Acts 12:1-5
Acts 12:1 (KJB)
Now about that time Herod the king stretched forth his hands to vex certain of the church.
Vex - To harm, mistreat, or injure
In A.D. 41, Rome had added Judaea to the rule of King Herod Agrippa. He was a grandson of Herod the Great. He was one of the Herods who had faithfully practiced the Jewish religion. Since he wanted to gain favor with the Jews, he no doubt heard about the rift between the Sanhedrin and the Apostles. In the early part of his reign, he wanted to show his authority so he began to seize some of the leaders of the Jerusalem church with intent to do them harm.
Acts 12:2 (KJB)
And he killed James the brother of John with the sword.
Peter, James, and John were the inner circle of Jesus and without even a trial or the chance to explain his faith, James was killed with the sword, which no doubt, means decapitated. Herod would not have this done this in private but publicly so everyone would know it happened. No trial is recorded anywhere so this was just a summary execution to build fear in the Christians.
Acts 12:3 (KJB)
And because he saw it pleased the Jews, he proceeded further to take Peter also. (Then were the days of unleavened bread.)
Pleased - Acceptable
The murder of James had pleased the Jews and maybe the leaders saw an end to the “sect of the Nazarene” because one of their own was now on the throne and could begin to weed out the Christians and they would see an end to this sect. Then they could get back to making money and building their wealth and status. Since they were pleased with the murder of James, Herod probably thought that if he would seize the big fish, Peter, it would raise his status much higher in the community plus it would show that he wants to keep order and that those who disrupt will be dealt with quickly. Since Peter was the main spokesman on Pentecost, his arrest and execution would send a message to the Christians that they will all eventually be dealt with.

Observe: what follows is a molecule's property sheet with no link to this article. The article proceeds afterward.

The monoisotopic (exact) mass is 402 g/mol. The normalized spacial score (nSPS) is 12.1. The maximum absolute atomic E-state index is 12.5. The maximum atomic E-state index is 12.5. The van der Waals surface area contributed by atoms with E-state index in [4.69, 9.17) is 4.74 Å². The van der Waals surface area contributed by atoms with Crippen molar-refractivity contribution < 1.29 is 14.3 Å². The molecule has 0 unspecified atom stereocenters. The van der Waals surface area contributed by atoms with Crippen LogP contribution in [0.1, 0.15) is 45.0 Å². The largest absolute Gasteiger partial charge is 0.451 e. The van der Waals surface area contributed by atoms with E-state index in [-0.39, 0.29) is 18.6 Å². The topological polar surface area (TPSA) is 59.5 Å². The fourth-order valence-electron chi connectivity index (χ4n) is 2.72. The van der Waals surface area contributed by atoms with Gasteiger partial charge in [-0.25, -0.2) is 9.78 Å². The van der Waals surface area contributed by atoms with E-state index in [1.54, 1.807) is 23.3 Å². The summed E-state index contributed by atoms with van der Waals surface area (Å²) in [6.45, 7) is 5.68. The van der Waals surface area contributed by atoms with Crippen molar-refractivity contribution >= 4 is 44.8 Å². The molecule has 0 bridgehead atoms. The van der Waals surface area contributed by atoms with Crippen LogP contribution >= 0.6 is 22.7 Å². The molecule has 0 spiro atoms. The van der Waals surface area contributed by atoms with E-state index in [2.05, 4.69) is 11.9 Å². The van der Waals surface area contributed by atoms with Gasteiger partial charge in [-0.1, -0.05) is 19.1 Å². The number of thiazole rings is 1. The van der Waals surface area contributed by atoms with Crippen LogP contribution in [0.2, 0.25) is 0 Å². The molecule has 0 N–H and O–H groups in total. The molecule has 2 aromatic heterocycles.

Acts 12:4 (KJB)
And when he had apprehended him, he put him in prison, and delivered him to four quaternions of soldiers to keep him; intending after Easter to bring him forth to the people.
A quaternion was four soldiers so Peter was guarded by 16 soldiers. Probably they guarded him in shifts so some could rest while the others watched. Herod wanted to place Peter under heavy guard because he no doubt heard how they had escaped jail before.
One of the accusations which is leveled at the King James Bible is the translation of the word “pascha” as “Easter.” The word “pascha” is not a Greek word but is from the Aramaic “pascha.” King Herod Agrippa, being a grandson of Herod the Great was Idumaean which was Edomite. This means that King Herod Agrippa was not a Jew but an Edomite. The Edomites were descendants of Esau.
(Gen 25:30 KJV) And Esau said to Jacob, Feed me, I pray thee, with that same red pottage; for I am faint: therefore was his name called Edom.
(Gen 36:1 KJV) Now these are the generations of Esau, who is Edom.
Therefore the Herod Dynasty was not in the line of Jacob. It was the king of Edom who did not allow Israel to pass through their land when they came out of the Land of Egypt.